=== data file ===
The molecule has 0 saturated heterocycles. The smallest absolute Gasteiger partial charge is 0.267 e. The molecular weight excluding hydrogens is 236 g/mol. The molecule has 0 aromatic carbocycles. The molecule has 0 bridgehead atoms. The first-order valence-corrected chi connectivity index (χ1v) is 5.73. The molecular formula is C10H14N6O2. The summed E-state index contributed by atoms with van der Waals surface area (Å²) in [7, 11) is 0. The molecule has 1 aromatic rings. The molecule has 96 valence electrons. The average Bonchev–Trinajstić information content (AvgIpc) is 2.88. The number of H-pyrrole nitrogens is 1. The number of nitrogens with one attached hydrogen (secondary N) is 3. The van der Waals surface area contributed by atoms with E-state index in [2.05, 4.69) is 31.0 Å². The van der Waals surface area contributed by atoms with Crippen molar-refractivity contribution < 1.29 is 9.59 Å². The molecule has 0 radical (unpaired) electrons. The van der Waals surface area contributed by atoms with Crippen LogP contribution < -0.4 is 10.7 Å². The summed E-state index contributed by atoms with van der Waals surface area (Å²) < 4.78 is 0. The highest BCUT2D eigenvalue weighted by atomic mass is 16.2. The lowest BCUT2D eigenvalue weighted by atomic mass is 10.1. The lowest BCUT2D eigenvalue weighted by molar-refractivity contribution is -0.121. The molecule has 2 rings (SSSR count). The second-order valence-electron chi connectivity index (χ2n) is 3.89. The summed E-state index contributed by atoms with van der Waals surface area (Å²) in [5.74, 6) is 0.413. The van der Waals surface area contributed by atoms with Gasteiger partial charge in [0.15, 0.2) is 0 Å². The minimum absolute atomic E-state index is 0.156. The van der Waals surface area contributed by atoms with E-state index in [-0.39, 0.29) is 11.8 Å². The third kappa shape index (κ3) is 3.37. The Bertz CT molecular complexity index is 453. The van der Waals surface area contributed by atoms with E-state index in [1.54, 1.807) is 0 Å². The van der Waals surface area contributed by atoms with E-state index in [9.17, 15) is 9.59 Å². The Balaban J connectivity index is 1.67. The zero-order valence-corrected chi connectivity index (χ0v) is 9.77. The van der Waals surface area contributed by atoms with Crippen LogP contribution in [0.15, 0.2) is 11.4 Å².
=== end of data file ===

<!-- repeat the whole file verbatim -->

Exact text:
The molecule has 0 saturated heterocycles. The smallest absolute Gasteiger partial charge is 0.267 e. The molecular weight excluding hydrogens is 236 g/mol. The molecule has 0 aromatic carbocycles. The molecule has 0 bridgehead atoms. The first-order valence-corrected chi connectivity index (χ1v) is 5.73. The molecular formula is C10H14N6O2. The summed E-state index contributed by atoms with van der Waals surface area (Å²) in [7, 11) is 0. The molecule has 1 aromatic rings. The molecule has 96 valence electrons. The average Bonchev–Trinajstić information content (AvgIpc) is 2.88. The number of H-pyrrole nitrogens is 1. The number of nitrogens with one attached hydrogen (secondary N) is 3. The van der Waals surface area contributed by atoms with E-state index in [2.05, 4.69) is 31.0 Å². The van der Waals surface area contributed by atoms with Crippen molar-refractivity contribution < 1.29 is 9.59 Å². The molecule has 0 radical (unpaired) electrons. The van der Waals surface area contributed by atoms with Crippen LogP contribution < -0.4 is 10.7 Å². The summed E-state index contributed by atoms with van der Waals surface area (Å²) < 4.78 is 0. The highest BCUT2D eigenvalue weighted by atomic mass is 16.2. The lowest BCUT2D eigenvalue weighted by atomic mass is 10.1. The lowest BCUT2D eigenvalue weighted by molar-refractivity contribution is -0.121. The molecule has 2 rings (SSSR count). The second-order valence-electron chi connectivity index (χ2n) is 3.89. The summed E-state index contributed by atoms with van der Waals surface area (Å²) in [5.74, 6) is 0.413. The van der Waals surface area contributed by atoms with Gasteiger partial charge in [0.15, 0.2) is 0 Å². The minimum absolute atomic E-state index is 0.156. The van der Waals surface area contributed by atoms with E-state index in [-0.39, 0.29) is 11.8 Å². The third kappa shape index (κ3) is 3.37. The Bertz CT molecular complexity index is 453. The van der Waals surface area contributed by atoms with E-state index in [1.54, 1.807) is 0 Å². The van der Waals surface area contributed by atoms with E-state index in [9.17, 15) is 9.59 Å². The Balaban J connectivity index is 1.67. The zero-order valence-corrected chi connectivity index (χ0v) is 9.77. The van der Waals surface area contributed by atoms with Crippen LogP contribution in [0.15, 0.2) is 11.4 Å².